Another young lawyer, hired in 1981 by Mr. Guilfoil, was Bob Wallace.

“Tom wanted to be thought of as a lawyer,” said Wallace, now an attorney for Thompson Coburn and the former legal counsel for the St. Louis Rams.  “He was very proud to be a lawyer; for him it meant respect.”

He also shared his legal expertise with the St. Louis Blues for nearly a decade. 

A young 'terrorist'

When Mr. Guilfoil graduated from Washington University School of Law in 1941, he didn’t have any job prospects. What he did have was a commission in the Army ROTC, and he was immediately called up. He failed the physical and had to look for work. 

He found a position at what is now Bryan Cave, an international firm of more than a thousand attorneys. At the time, there were only nine lawyers and Mr. Guilfoil did not see room for rapid advancement, so he tried the Army again. This time he passed the physical.

World War II was raging and he didn’t find his assignment in a secret surveillance office at Fort Omaha, Neb. very exciting. He appealed to a general to put him in the Air Corps. He became a B-17 bombardier and flew 35 missions with the Air Force. 

“He had an incredible war record,” Petzall said. “Tom was very proud of his service in World War II, which he called the last war that we won.” 

His pride was tinged with conflict. During an interview with the Post-Dispatch in 2005, he described his wartime role: 

“I was, by anybody's definition, a terrorist. We were bombing the principal cities of Germany. It bothered me at the time. I would take an oath that I have thought about it at some time of every week for more than 60 years. I have never rationalized it to the point that it was acceptable, but it was necessary.”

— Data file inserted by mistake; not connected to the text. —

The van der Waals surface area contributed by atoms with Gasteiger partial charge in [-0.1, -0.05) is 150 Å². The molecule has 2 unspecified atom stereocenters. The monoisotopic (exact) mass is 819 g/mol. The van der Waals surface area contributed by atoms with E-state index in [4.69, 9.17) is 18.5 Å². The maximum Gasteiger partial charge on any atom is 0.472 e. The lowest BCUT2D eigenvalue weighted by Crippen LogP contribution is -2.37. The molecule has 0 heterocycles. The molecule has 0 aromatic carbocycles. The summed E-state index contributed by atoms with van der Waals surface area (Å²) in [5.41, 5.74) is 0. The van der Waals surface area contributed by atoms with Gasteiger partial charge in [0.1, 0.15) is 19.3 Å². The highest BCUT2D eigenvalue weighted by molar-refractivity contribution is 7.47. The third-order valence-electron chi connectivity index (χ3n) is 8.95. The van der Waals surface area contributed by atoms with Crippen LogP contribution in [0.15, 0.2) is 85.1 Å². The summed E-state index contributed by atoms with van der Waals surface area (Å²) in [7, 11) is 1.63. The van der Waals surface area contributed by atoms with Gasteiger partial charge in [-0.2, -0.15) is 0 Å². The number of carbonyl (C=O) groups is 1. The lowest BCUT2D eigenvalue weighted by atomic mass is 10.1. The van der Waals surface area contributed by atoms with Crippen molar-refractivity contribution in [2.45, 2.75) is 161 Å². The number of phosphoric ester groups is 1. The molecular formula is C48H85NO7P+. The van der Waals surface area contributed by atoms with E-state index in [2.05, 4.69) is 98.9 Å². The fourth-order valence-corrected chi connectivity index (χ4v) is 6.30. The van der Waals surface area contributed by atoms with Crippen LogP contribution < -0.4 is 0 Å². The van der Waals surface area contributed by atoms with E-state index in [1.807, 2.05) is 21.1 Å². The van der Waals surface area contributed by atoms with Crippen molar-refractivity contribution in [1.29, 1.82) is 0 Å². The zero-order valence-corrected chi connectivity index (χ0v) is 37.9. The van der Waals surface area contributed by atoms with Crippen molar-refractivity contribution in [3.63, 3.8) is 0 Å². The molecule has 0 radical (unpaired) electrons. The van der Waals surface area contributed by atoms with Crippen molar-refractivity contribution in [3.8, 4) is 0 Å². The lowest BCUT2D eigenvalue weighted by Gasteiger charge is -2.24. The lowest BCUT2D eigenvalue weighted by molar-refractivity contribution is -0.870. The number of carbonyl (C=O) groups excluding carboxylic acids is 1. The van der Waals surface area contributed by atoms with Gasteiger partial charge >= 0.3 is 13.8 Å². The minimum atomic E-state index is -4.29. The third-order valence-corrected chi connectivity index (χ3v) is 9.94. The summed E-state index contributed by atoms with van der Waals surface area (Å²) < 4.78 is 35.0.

In 1945, he returned to Bryan Cave and left a few months later to work with another attorney, Irv Hartman. He did mundane legal work, like bill collecting for companies, but he began to do the kind of civil rights work that he would incorporate into the remainder of his work life. 

A legal legend

By the late 1940’s Mr. Guilfoil had been appointed chief counsel for the Missouri Division of Insurance. 

In 1953, he and Morris Shenker unsuccessfully defended James P. Finnegan, the chief collector for the Internal Revenue Service in St. Louis, against bribery charges. Shenker, who became well known for the notorious clients he defended, was himself indicted in 1989 for concealing funds from the IRS and bankruptcy creditors. He died before his case to came to trial. 

Mr. Guilfoil said federal agents had been after Shenker since the ‘50s, but told the Post-Dispatch: “Morris was a man of generous impulses … and much of what he did as a lawyer was an expression of his concern for downtrodden people.”